Sunday, November 30, 2008
BoSacks Speaks Out; As the article suggests, the jury is still out on whether ASME will tighten or loosen the rules for keeping ads and edit apart.
Here is a firm promise and a prediction from BoSacks: if they loosen the rules, I will go editorially and ferociously ballistic. The industry has been on the edge of having or not having integrity for years. If the American Society of Magazine Editors takes the low road and decides that honor and integrity need have no place in the magazine industry, then they will surely reap what they sow.
There are reasons for the separation of church and state in both government and publishing. Integrity is a simple thing, and I make it a practice not to do business with those to whom integrity is a missing component. It's a simple rule and one that the public understands as well. It seems that the various divisions of our beloved industry each has their own nail for the coffin of our demise.
What do you think? Should we loosen the rules? Should we at last finally become known as advertorial media?
I ran the wrong kind of business, but I did it with integrity.
Sydney Biddle Barrows, ''Mayflower Madam' Tells All,' Boston Globe, 1986
Mag Bag: ASME Sets New Edit-Ad Guidelines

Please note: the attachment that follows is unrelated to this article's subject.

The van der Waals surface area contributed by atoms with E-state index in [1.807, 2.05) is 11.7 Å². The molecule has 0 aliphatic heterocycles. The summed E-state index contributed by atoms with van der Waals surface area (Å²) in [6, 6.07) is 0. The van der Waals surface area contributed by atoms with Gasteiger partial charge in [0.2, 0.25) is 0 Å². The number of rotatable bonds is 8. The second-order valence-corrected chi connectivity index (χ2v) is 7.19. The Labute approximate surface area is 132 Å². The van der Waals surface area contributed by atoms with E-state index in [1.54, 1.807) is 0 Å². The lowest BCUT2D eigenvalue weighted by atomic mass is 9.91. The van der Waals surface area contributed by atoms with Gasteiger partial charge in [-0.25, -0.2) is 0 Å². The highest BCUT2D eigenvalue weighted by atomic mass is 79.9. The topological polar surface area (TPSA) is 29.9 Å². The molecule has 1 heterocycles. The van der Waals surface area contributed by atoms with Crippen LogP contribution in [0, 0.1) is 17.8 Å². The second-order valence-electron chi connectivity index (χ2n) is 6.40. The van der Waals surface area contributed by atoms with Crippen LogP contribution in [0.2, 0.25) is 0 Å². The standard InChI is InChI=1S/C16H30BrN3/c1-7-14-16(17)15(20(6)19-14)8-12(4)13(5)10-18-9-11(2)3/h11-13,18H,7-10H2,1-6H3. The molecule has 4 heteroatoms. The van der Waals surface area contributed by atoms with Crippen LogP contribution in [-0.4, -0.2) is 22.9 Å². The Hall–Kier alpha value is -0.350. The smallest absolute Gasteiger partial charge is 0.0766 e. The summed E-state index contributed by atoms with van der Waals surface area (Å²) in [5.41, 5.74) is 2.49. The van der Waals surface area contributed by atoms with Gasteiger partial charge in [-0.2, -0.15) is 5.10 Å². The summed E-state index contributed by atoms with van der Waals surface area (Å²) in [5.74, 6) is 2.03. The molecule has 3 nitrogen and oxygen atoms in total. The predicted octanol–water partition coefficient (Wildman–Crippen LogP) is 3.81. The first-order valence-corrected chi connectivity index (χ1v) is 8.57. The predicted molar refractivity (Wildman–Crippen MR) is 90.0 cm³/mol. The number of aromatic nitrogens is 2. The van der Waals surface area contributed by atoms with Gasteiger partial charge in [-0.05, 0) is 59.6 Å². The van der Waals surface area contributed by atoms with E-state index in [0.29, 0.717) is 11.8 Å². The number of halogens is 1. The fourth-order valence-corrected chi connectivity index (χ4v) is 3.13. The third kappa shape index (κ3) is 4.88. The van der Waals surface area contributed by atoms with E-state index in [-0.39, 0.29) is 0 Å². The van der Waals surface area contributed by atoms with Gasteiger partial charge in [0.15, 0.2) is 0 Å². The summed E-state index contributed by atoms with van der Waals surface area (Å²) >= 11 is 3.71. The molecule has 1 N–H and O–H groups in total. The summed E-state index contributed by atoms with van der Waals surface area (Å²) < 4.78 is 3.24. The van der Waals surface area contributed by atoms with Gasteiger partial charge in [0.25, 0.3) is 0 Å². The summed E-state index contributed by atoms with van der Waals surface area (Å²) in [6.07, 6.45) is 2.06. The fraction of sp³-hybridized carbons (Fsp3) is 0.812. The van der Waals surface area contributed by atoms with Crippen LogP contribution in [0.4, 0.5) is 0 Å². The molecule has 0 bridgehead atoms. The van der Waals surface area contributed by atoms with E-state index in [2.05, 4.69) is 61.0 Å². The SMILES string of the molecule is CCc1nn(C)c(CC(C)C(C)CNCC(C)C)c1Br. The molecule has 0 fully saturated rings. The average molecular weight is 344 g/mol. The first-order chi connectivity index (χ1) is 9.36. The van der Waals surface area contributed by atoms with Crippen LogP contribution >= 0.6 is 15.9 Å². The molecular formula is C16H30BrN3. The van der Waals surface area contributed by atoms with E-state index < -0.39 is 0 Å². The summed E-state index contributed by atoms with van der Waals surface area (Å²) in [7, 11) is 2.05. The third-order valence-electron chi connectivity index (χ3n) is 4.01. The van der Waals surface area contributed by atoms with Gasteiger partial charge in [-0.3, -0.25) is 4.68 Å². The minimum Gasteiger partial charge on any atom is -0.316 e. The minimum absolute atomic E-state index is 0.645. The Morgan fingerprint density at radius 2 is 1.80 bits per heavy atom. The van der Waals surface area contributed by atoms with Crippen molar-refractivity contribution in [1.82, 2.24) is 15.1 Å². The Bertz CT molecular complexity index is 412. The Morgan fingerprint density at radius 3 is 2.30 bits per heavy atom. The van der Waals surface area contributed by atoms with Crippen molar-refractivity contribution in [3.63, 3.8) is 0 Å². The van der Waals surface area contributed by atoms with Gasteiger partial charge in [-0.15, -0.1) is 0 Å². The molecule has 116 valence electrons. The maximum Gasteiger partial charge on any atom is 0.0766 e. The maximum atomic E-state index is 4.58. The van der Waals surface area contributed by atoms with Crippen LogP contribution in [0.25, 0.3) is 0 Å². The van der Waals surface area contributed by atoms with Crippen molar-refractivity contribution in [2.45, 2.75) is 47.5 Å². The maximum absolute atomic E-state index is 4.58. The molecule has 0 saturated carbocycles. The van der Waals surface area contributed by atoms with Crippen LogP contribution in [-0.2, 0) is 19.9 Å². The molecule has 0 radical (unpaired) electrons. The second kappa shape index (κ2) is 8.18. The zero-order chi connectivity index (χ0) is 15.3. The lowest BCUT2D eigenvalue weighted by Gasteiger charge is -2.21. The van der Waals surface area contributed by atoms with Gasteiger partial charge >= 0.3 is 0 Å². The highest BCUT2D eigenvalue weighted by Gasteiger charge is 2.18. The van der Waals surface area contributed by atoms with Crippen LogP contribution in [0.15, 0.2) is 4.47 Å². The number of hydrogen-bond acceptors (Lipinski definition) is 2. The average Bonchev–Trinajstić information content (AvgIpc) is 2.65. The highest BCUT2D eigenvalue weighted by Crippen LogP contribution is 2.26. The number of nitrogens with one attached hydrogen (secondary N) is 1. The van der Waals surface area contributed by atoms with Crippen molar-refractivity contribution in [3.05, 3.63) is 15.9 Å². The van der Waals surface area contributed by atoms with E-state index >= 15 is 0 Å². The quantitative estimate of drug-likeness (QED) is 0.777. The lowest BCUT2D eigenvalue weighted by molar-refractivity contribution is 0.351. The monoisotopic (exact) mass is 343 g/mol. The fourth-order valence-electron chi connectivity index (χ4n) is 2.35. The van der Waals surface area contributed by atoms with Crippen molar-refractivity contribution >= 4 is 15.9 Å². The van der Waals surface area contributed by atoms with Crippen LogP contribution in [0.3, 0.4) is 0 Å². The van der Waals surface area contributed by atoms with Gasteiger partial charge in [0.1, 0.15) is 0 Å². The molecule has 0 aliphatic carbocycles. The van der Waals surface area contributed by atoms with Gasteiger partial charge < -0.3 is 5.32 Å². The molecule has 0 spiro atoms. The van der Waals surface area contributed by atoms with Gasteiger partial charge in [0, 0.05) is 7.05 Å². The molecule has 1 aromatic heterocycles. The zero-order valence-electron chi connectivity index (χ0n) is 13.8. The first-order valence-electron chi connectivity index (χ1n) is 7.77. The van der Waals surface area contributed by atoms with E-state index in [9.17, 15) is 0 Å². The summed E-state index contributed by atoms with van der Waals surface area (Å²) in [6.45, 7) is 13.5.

by Erik Sass,
The American Society of Magazine Editors is tweaking the rulebook for keeping edit and ad content separate, according to a story in Adweek earlier this week. The new rules should be ready for approval by ASME's board by the middle of next year.
The exact substance of the changes--stricter or looser standards--is unclear. On the one hand, ASME's current chief executive Sid Holt conceded: "We've had situations where we've seen violations of the spirit of the guidelines, but not the guidelines themselves"--seeming to suggest that new stringency is in order. On the other hand, "we want them to be more industry-friendly in that they make sense to editors and advertisers alike."
So what "makes sense"? If recent moves by ASME members are anything to judge by, the new guidelines will loosen restrictions on integration of advertising into magazine cover art and headlines. This is one area where advertisers have been especially aggressive with their demands for more mingling of advertising and editorial content.
For example, the September issue of Esquire featured a blinking, flashing electronic display designed by E-ink and sponsored by Ford, although Ford was not mentioned on the cover. The high-profile cover led directly to a Ford ad spread in the front of the magazine that takes credit for the innovative front. The August 10 issue of The New York Times Magazine came with a cover wrap purchased by U.S. Trust, Bank of America's private-wealth management division, to promote its philanthropic financial products.
Last December, New York magazine sold a four-page cover wrap to the New Museum. Last year, Harper's Bazaar delivered 5,000 VIP copies that came embedded with "crystals"--courtesy of Swarovski, also an advertiser. In 2005, The New Yorker produced a single-sponsor issue for Target that incorporated the Target logo's distinctive red-and-white coloring on the cover as well as inside the magazine.
Requests for integration are attractive to magazines, given the drop in ad revenue. Through November, total ad pages are down 8.5% at over 200 weekly and monthly titles tracked by MIN Online.